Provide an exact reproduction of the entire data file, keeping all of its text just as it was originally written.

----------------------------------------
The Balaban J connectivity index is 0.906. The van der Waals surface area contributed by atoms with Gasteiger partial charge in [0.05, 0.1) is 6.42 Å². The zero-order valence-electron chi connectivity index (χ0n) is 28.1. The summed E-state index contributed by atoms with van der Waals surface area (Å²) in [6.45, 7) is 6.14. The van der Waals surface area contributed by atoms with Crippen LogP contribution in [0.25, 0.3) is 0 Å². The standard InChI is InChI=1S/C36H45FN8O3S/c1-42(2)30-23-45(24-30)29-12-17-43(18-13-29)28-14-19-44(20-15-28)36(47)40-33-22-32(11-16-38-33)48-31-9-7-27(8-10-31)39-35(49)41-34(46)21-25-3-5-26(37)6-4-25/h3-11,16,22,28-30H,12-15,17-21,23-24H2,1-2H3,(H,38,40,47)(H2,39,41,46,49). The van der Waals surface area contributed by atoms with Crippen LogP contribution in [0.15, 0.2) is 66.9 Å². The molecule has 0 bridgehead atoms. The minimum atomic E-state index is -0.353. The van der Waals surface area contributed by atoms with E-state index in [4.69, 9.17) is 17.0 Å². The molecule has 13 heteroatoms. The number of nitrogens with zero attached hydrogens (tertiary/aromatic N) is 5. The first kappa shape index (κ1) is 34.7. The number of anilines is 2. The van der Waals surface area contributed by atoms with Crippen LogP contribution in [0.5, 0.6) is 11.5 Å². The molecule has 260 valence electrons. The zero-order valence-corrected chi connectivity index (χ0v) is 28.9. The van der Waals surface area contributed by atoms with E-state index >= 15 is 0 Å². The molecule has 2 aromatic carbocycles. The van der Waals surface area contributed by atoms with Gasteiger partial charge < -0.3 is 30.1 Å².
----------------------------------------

The Balaban J connectivity index is 0.906. The van der Waals surface area contributed by atoms with Gasteiger partial charge in [0.05, 0.1) is 6.42 Å². The zero-order valence-electron chi connectivity index (χ0n) is 28.1. The summed E-state index contributed by atoms with van der Waals surface area (Å²) in [6.45, 7) is 6.14. The van der Waals surface area contributed by atoms with Crippen LogP contribution in [0.25, 0.3) is 0 Å². The standard InChI is InChI=1S/C36H45FN8O3S/c1-42(2)30-23-45(24-30)29-12-17-43(18-13-29)28-14-19-44(20-15-28)36(47)40-33-22-32(11-16-38-33)48-31-9-7-27(8-10-31)39-35(49)41-34(46)21-25-3-5-26(37)6-4-25/h3-11,16,22,28-30H,12-15,17-21,23-24H2,1-2H3,(H,38,40,47)(H2,39,41,46,49). The van der Waals surface area contributed by atoms with Crippen LogP contribution in [0.15, 0.2) is 66.9 Å². The molecule has 0 bridgehead atoms. The minimum atomic E-state index is -0.353. The van der Waals surface area contributed by atoms with E-state index in [4.69, 9.17) is 17.0 Å². The molecule has 13 heteroatoms. The number of nitrogens with zero attached hydrogens (tertiary/aromatic N) is 5. The first kappa shape index (κ1) is 34.7. The number of anilines is 2. The van der Waals surface area contributed by atoms with Crippen LogP contribution in [0.5, 0.6) is 11.5 Å². The molecule has 260 valence electrons. The zero-order valence-corrected chi connectivity index (χ0v) is 28.9. The van der Waals surface area contributed by atoms with E-state index >= 15 is 0 Å². The molecule has 2 aromatic carbocycles. The van der Waals surface area contributed by atoms with Gasteiger partial charge < -0.3 is 30.1 Å².